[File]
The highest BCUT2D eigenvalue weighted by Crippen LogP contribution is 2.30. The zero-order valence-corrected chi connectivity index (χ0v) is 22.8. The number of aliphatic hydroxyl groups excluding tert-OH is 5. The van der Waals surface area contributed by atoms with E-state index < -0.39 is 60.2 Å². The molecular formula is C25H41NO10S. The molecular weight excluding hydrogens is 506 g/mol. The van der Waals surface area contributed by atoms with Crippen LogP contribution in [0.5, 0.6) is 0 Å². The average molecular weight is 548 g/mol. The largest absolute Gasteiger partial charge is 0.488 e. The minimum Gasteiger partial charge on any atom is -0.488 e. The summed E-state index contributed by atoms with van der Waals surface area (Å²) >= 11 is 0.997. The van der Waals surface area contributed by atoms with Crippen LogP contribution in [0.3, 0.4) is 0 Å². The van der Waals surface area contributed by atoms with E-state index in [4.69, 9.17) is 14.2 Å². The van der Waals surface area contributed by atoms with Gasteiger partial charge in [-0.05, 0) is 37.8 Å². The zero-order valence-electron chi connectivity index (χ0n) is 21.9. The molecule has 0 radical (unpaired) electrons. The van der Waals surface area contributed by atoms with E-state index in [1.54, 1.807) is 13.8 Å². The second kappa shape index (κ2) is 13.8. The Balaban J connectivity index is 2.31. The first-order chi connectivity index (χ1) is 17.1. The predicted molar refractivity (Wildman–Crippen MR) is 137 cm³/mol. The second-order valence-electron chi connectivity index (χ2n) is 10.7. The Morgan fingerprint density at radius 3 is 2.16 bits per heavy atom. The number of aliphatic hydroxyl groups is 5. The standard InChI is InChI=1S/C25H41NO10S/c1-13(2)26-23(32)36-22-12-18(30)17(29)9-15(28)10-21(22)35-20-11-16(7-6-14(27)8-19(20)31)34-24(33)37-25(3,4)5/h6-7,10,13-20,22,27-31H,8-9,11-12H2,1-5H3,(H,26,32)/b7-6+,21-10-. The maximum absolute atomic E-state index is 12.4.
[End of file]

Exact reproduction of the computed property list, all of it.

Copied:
The highest BCUT2D eigenvalue weighted by Crippen LogP contribution is 2.30. The zero-order valence-corrected chi connectivity index (χ0v) is 22.8. The number of aliphatic hydroxyl groups excluding tert-OH is 5. The van der Waals surface area contributed by atoms with E-state index < -0.39 is 60.2 Å². The molecular formula is C25H41NO10S. The molecular weight excluding hydrogens is 506 g/mol. The van der Waals surface area contributed by atoms with Crippen LogP contribution in [0.5, 0.6) is 0 Å². The average molecular weight is 548 g/mol. The largest absolute Gasteiger partial charge is 0.488 e. The minimum Gasteiger partial charge on any atom is -0.488 e. The summed E-state index contributed by atoms with van der Waals surface area (Å²) >= 11 is 0.997. The van der Waals surface area contributed by atoms with Crippen LogP contribution in [0.3, 0.4) is 0 Å². The van der Waals surface area contributed by atoms with E-state index in [4.69, 9.17) is 14.2 Å². The van der Waals surface area contributed by atoms with Gasteiger partial charge in [-0.05, 0) is 37.8 Å². The zero-order valence-electron chi connectivity index (χ0n) is 21.9. The molecule has 0 radical (unpaired) electrons. The van der Waals surface area contributed by atoms with E-state index in [1.54, 1.807) is 13.8 Å². The second kappa shape index (κ2) is 13.8. The Balaban J connectivity index is 2.31. The first-order chi connectivity index (χ1) is 17.1. The predicted molar refractivity (Wildman–Crippen MR) is 137 cm³/mol. The second-order valence-electron chi connectivity index (χ2n) is 10.7. The Morgan fingerprint density at radius 3 is 2.16 bits per heavy atom. The number of aliphatic hydroxyl groups is 5. The standard InChI is InChI=1S/C25H41NO10S/c1-13(2)26-23(32)36-22-12-18(30)17(29)9-15(28)10-21(22)35-20-11-16(7-6-14(27)8-19(20)31)34-24(33)37-25(3,4)5/h6-7,10,13-20,22,27-31H,8-9,11-12H2,1-5H3,(H,26,32)/b7-6+,21-10-. The maximum absolute atomic E-state index is 12.4.